Coming downhill into Duluth (we think). 'Scenic' is probably coming up soon. In any case, the Richard I. Bong ['shot down 40 Japanese aircraft'] Memorial Airport is down somewhere on our left.
Almost home -- that must be the famous John A. Blatnik Memorial Bridge, i.e., the Wisconsin-Minnesota frontier.
Having left Wisconsin (no border checkpoints), we journey into alien territory now. That's Superior Bay on the right, with a great whacking cruise ship stuck out in the middle of it.
Given the evidence at hand, we've missed the I35 (laughing down at us from the horizon) and are presently making our way along West Railroad Street. But we still have a measured confidence in our Volvo proprietary GPS system, and . . .
. . . indeed, here we are, probably. We're aiming for the 'Fairfield Inn & Suites by Marriott Duluth Waterfront' (a 'casual hotel ... overlooking the Duluth Harbor Basin'), and we believe that we can see a large 'F' on that big white building.
Yes, that's surely it. We found it, no trouble, 1000 Minnesota Ave, easy peasy, although . . .
. . . Google Maps may not have caught up yet. The Fairfield is just millimetres north of the Park Point Marina Inn. The location is actually very good for us -- the very pleasant Canal Park district of Duluth runs just between the I35 and the Aerial Lift Bridge, minutes from the Fairfield.
For the wider view (as we subsequently discovered) -- Minnesota Ave runs out the narrow sand spit of Minnesota Point, 6 miles or so, some of it residential but much of it public beach and recreation areas, to the mouth of the St Louis River and shipping channel out of Superior Bay into Lake Superior. Across the channel there is the 3-mile Wisconsin Point joining up with the southern end of the lake.
Uh oh . . . we're expected.
Our view in the Fairfield -- not too inspiring, but no need to wait for the elevator ('overlooking the Duluth Harbor Basin' is a stretch). We're only here, to be honest, because Kristin's credit card bonus awarded her a few free nights at any Marriott, and the pickings are fairly slim, and one of our party (me) have never been to Duluth, Minnesota, no surprises there, so here we are. The Downside: Marriott hotels do not take 'pets' (not even well-behaved kitty-cats; thugs), so this is our first night since leaving Europe 3½ years ago being compelled to struggle along without our Melvin the Doge and the demonic little Choupette underfoot. It's horrible.
There's that cruise ship, just languishing out there. Covid quarantine maybe. That's all part of the 'Duluth Harbor Basin Northern Section'.
[Quelle surprise! That's the 665-foot 'Viking Octantis', testing the waters for a new industry of monumental cruise ships showing up to improve the scenery of the quaint Lake Superior lakeshores, like at Bayfield, for example (cf. this from The New York Times, 13 Sept 2022).]
The Aerial Lift Bridge, from our little Lakehead Boat Basin next to the Fairfield
Downtown Duluth west of the Canal Park: It seems that we're looking at (based on subsequent researches), all part of the DECC or Duluth Entertainment Convention Center, left to right, the Great Lakes Aquarium, the Amsoil Arena, fronted by the Symphony Hall, the DECC Arena, with the City Side Convention Center behind, the Harbor Side Convention Centre, the Pioneer Hall, 'two ballrooms, two hockey arenas,' and of course the Duluth Curling Club facilities.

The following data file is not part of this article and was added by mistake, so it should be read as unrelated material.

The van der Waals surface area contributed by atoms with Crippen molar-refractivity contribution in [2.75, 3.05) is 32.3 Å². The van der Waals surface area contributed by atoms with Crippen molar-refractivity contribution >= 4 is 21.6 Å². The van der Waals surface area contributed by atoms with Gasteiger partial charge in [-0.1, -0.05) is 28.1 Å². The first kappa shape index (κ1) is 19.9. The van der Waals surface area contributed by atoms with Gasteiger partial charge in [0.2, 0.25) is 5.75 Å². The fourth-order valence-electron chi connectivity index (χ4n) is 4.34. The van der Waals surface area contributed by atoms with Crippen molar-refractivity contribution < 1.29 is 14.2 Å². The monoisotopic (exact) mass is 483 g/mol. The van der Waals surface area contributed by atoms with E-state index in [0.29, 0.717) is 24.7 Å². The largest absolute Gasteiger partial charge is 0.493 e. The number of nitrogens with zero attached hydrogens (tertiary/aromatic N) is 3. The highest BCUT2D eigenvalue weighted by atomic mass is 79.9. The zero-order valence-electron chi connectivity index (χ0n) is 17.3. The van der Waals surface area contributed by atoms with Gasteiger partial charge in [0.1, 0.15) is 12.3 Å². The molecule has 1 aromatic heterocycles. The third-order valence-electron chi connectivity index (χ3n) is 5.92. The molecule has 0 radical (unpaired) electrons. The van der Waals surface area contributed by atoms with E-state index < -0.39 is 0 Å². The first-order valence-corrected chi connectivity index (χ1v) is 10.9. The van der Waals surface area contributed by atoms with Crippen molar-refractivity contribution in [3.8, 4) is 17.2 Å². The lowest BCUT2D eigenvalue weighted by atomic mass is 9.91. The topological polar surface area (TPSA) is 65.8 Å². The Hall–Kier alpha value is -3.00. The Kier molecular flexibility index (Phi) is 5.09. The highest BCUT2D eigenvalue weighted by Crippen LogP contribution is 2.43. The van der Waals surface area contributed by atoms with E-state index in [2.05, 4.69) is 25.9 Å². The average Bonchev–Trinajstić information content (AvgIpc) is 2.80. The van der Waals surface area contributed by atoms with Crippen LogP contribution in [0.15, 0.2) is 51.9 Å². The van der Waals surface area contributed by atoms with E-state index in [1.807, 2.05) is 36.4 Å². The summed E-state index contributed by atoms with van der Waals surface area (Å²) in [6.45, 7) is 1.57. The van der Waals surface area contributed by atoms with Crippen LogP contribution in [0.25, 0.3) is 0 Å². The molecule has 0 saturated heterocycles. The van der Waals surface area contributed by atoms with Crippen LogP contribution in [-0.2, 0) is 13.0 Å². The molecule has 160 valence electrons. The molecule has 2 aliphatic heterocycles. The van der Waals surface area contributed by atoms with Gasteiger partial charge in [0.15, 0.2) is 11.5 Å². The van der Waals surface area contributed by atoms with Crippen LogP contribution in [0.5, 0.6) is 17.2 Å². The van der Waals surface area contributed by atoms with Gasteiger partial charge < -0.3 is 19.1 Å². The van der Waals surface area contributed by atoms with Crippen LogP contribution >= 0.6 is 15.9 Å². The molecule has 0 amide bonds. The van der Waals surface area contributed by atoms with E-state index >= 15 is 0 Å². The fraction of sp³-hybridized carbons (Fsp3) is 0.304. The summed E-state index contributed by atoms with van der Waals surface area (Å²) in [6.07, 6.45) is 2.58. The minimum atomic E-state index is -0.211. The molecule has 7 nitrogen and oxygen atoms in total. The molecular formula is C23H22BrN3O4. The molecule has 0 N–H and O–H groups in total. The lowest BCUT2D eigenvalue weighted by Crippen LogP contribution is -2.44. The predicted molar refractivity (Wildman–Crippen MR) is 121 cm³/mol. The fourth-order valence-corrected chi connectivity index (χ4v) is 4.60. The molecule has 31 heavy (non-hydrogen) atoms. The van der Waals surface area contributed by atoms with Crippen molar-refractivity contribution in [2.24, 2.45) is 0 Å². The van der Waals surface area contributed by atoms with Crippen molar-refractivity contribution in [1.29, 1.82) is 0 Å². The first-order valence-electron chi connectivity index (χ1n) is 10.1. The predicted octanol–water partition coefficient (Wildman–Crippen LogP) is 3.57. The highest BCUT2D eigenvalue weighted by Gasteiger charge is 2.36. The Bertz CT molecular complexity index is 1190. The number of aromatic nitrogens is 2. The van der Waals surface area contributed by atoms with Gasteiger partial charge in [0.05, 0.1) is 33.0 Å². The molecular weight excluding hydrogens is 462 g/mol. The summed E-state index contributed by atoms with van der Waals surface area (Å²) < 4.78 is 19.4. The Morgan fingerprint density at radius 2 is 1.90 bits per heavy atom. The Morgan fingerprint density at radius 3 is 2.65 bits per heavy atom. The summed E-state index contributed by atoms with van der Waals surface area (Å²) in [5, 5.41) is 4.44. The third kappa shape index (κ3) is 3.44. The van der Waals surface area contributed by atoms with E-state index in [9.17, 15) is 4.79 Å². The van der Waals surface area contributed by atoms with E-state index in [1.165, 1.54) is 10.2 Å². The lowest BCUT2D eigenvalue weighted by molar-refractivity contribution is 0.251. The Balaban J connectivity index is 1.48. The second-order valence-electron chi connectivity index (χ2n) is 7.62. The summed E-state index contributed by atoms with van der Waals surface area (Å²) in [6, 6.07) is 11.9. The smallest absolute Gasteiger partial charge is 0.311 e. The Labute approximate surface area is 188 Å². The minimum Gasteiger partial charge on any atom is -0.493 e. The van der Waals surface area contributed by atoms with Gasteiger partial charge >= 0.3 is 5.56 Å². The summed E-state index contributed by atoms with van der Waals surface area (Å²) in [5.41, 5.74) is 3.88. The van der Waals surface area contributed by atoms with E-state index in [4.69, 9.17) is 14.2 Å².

The Lakehead Boat Basin, with all the boats of our betters, and . . .
. . . a fancy boat with the enigmatic and perhaps sinister name of 'Shegavein'. Parked between the Reel Value and the Swampthing.
Off for dinner -- Bellisio's Italian Restaurant & Wine Bar is less than a kilometre back amidst the Canal Park district.
We'll soon be trying our luck on the 'iconic' Aerial Lift Bridge. The first incarnation of this thing was a 'transporter bridge' opened in 1905 (since the dredging of the ship channel had made Minnesota Point an island), with a gondola tugging cars, streetcars, walkers, horses, etc. back and forth across the new canal. But with population growth and the proliferation of cars . . .
. . . that became inadequate, so this Aerial Lift Bridge was built and opened in 1930, with this monster roadway and walkway capable of being raised by twin counterweights to the full height of 135 feet, when necessary for tall ships, in a minute. And it appears that we're good to 'walk' now.
The Duluth Ship Canal, first dredged out of the Minnesota Point in 1871
Bellisio's, not bad -- we're always a little chary of Italian restaurants outside of Italy, but this is worth a go.
Dinner's over, we're trotting back -- that the US Corps of Engineers building, at the foot of the Aerial Lift, with the Lake Superior Maritime Visitor Center behind, at the head of the Duluth Lakewalk (that's for tomorrow).
Early evening views across the Harbor Basin
Here we go, life in our hands. The pedestrian light was on, but halfway across the span the so-called Captain's Salute (long-short-short) gonged out just over our heads ('The bridge's "horn" is actually made up of two Westinghouse Airbrake locomotive horns'), so we had to run for it. 'Run' for it, ha ha; scurry for it.
Which is not quite as efficient for us as it once was, but the bridge boss, in his little cabin one flight up halfway across, kindly waited for us to clear the decks, so to speak, and then . . .
. . . hoisted the whole thing up.
The sailor dude is through now, and here comes the road- and walkways down again, with the huge counterweights going back up. What fun.
We should wave to the bridge boss in his cabin, with our gratitude for sparing us.
The stroll back to the hotel, with a great lot in the Scandinavian immigrant architectural styles. (Guess who did most of the iron ore mining up here in the north, back in the day.)
But whatever their origins, some of the locals can still be as benighted as poopie.
But let us not yield to stereotyping -- surely not all KIA drivers would insist on taking up two disability parking places.
Next up: The Duluth Lakewalk and a stroll through the downtown